The housing top wall 12 is also provided with a normally closed valve 47, FIG. 4, located in a circular port 48 having a depending interior flange 50. The valve includes a stem 51 with a push button 52 at its top and a circular plate 53 at its bottom. The plate normally engages the lower edge of flange 50 to close the port 48 and to this end is provided with suitable gasket material on its upper surface. The valve stem 51 is supported by and is slidably movable in a sleeve 54 that is rigidly connected at its lower end to the flange 50 by a plurality of angularly spaced radial spokes 55. A compression spring 56 that is positioned between the spokes and the push button 52 normally holds the valve in closed position.

The bellows spring 27 is calibrated so that its spring constant in extended position supports the closure plate 28 just above the bottom wall 16 of the lower housing section. This means that when a user inhales through the breathing tube 42 causing a reduction of pressure in the bellows, this reduction in interior pressure is assisted by the spring in raising the bottom plate and contracting the bellows. With this arrangement, it is relatively easy to start to lift the plate but the higher the plate moves the more difficult the task becomes because the spring does less and less work. This enables patients with all degrees of strength to benefit from the spirometer.

To provide a visual indication of the volume of air that is being inhaled by a user, one pair of mating wall portions 14,17 can be provided with a scale 57, FIG. 3, which coacts with a pointer 58 attached to the bellows closure plate 28, FIGS. 1 and 2. The pointer moves upwardly with the plate when the user inhales and measures the volume of air inhaled in cubic centimeters or milliliters.

In operation, after the user has inhaled as deeply as he can the elevated closure plate 28 will remain in the position to which it has been raised because the check valve 45, FIG. 4, will not permit air to re-enter the bellows interior. This is advantageous because it facilitates reading the scale, and having the user exhale into the bellows is not desired. After reading the scale, fresh air can be admitted into the bellows by depressing the push button 52 of valve 47.

The valve 47 can also operate as a relief valve. Thus, its spring 56 is calibrated so that if the closure plate 28 is brought way up into the upper section of the housing, the outside, ambient pressure will cause the valve to open and air to enter the bellows. This prevents overexertion by the user which could possibly result in pneumothorax.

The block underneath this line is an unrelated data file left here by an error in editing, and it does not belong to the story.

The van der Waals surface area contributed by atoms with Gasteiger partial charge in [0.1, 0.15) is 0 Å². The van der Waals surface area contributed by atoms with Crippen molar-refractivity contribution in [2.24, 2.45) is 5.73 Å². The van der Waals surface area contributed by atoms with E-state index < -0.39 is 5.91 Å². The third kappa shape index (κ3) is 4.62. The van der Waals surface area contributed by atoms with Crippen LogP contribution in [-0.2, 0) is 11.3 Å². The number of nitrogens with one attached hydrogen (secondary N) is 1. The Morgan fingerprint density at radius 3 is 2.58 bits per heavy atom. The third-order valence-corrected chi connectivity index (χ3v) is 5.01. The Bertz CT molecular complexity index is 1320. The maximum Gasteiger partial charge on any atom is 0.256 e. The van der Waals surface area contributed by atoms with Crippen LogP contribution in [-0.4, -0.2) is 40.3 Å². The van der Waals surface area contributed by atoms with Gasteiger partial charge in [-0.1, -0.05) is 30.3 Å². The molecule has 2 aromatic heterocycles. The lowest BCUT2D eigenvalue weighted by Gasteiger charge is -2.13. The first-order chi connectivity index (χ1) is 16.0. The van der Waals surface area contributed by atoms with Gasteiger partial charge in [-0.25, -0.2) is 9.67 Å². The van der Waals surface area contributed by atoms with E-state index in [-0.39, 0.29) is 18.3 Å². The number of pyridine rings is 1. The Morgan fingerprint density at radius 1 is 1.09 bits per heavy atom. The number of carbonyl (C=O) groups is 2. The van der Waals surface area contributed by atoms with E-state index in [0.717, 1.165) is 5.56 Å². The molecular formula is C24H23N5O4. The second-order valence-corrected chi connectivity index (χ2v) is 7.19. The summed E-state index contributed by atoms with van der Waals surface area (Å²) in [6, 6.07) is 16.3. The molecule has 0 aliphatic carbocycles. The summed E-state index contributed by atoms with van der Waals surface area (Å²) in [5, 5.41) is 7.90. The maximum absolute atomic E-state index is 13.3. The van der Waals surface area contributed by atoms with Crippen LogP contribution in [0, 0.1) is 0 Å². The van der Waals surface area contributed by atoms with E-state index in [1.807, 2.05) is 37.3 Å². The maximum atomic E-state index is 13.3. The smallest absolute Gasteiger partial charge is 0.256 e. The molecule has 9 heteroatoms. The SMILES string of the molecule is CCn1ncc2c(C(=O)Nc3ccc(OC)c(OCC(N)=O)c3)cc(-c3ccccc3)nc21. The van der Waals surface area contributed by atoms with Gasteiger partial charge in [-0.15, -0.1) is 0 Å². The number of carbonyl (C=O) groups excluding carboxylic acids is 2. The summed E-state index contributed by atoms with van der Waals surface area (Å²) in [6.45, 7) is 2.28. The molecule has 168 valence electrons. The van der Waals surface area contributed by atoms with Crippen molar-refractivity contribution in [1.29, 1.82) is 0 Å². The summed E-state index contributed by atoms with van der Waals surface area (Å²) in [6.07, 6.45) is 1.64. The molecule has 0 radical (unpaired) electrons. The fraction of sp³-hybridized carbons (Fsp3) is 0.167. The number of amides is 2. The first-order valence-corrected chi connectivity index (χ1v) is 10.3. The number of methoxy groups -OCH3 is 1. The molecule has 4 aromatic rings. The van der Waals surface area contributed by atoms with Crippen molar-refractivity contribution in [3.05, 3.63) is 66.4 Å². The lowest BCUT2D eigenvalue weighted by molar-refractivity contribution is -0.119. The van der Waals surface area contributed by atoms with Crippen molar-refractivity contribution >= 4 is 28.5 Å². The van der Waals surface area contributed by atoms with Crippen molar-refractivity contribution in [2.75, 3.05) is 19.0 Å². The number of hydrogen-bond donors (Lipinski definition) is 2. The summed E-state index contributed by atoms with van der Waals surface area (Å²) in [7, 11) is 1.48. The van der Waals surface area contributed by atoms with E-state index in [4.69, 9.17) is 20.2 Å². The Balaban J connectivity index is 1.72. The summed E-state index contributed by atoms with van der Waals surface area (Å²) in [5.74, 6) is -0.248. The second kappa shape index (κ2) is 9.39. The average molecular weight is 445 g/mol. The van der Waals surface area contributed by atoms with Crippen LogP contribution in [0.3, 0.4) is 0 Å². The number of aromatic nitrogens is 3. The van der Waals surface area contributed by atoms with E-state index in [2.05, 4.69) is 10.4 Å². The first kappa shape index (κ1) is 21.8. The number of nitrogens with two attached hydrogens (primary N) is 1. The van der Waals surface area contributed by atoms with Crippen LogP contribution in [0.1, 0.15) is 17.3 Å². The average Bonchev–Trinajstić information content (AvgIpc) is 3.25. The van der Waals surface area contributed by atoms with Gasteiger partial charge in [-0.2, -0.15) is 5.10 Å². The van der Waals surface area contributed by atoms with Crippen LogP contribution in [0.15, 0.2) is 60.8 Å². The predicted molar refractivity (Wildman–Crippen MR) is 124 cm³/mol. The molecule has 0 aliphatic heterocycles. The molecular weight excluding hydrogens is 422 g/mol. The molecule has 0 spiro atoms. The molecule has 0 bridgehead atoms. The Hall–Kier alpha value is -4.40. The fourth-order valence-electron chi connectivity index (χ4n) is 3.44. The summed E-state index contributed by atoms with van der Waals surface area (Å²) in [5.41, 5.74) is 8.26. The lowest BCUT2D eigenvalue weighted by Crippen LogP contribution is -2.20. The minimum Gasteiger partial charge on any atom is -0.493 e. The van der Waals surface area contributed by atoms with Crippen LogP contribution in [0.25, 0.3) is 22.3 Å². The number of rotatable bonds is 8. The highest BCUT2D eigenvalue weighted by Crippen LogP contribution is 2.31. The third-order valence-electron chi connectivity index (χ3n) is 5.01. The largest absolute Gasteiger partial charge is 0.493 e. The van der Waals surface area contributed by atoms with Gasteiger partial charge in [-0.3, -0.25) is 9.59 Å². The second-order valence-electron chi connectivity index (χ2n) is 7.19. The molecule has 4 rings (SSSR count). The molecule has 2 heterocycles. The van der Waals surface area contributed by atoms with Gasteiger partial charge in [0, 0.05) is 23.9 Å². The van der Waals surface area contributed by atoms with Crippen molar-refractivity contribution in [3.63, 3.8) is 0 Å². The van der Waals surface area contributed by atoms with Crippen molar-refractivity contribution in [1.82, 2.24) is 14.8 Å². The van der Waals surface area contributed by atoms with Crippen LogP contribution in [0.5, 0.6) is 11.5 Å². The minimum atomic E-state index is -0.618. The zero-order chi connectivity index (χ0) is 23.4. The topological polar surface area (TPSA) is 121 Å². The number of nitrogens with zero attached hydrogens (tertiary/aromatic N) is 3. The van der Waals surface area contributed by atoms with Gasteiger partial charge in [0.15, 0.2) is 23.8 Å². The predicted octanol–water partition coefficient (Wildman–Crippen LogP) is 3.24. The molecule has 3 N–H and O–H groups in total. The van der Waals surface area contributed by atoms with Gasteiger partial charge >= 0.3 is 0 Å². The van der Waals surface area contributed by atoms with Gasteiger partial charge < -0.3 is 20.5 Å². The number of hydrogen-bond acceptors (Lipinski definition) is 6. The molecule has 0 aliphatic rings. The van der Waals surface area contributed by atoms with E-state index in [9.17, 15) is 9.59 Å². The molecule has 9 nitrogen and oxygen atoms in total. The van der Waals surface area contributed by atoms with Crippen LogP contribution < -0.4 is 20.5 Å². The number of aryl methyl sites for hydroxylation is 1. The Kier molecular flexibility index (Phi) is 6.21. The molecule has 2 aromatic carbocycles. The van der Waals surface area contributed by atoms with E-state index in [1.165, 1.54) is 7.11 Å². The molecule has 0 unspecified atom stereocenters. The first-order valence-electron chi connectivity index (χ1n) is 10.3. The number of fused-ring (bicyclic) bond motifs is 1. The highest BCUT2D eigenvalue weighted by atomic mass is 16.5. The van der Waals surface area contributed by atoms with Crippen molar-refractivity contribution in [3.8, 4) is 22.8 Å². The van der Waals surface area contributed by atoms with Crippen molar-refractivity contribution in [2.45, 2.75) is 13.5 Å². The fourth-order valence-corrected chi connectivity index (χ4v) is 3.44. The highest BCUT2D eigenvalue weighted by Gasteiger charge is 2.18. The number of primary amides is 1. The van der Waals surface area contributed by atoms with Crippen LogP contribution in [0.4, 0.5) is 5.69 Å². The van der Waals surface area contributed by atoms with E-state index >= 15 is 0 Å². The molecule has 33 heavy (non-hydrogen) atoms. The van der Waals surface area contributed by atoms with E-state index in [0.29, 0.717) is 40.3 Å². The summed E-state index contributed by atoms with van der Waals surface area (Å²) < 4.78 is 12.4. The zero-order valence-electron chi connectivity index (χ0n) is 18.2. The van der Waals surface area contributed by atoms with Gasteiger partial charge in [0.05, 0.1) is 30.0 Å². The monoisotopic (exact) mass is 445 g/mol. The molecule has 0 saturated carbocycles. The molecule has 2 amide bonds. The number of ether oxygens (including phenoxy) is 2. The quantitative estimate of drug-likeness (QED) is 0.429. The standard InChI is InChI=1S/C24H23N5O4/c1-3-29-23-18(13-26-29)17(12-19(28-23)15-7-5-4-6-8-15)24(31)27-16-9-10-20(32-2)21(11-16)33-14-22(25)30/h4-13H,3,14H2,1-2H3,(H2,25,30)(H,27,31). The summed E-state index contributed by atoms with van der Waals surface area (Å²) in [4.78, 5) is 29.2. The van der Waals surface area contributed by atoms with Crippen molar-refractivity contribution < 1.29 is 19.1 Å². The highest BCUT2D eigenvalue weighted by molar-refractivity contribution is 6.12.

From the foregoing description, it will be apparent that the invention provides a novel and very advantageous spirometer construction. As will be understood by those familiar with the art, the invention may be embodied in other specific forms without departing from the spirit or essential characteristics thereof.

Patent Citations
Cited PatentFiling datePublication dateApplicantTitle
US3467078 *May 10, 1965Sep 16, 1969Bird F MSpirometer
US3613677 *Dec 7, 1964Oct 19, 1971Abbott LabPortable resuscitator
US3621842 *Jul 3, 1969Nov 23, 1971Blease Medical Equipment LtdVentilating machine
US4096855 *Dec 22, 1976Jun 27, 1978Fleury Jr George JIncentive spirometer
US4241740 *Mar 5, 1979Dec 30, 1980Brown Joseph WBellows type incentive spirometer
GB848725A * Title not available
SU195037A1 * Title not available
Referenced by
Citing PatentFiling datePublication dateApplicantTitle
US4363328 *Nov 5, 1980Dec 14, 1982Thermo Electron Corp.Inhalation exerciser
US4441506 *May 18, 1981Apr 10, 1984Norman McCombsRespiratory exerciser
US6656129 *Jan 18, 2001Dec 2, 2003Stephen D. DiehlFlow based incentive spirometer
US7055520 *Jan 17, 2001Jun 6, 2006David SwisaDevice and method for detecting the flow of a gas
US8251876Apr 22, 2008Aug 28, 2012Hill-Rom Services, Inc.Breathing exercise apparatus
USH1557 *Jan 27, 1994Jul 2, 1996Joubert; Carl A.Swallowing rehabilitation
EP2641535A1 *Mar 20, 2012Sep 25, 2013Medinet S.p.A.Respiratory muscle training device with connector with filter
Classifications
U.S. Classification600/541, 482/13
International ClassificationA61B5/093
Cooperative ClassificationA61B5/093
European ClassificationA61B5/093
Legal Events
DateCodeEventDescription
Jan 11, 1982ASAssignment
Owner name: DIEMOLDING CORPORATION, 125 RASBACH ST., CANASTOTA
Free format text: ASSIGNMENT OF ASSIGNORS INTEREST.;ASSIGNOR:PUDERBAUGH, GEORGE;REEL/FRAME:003940/0232
Effective date: 19790921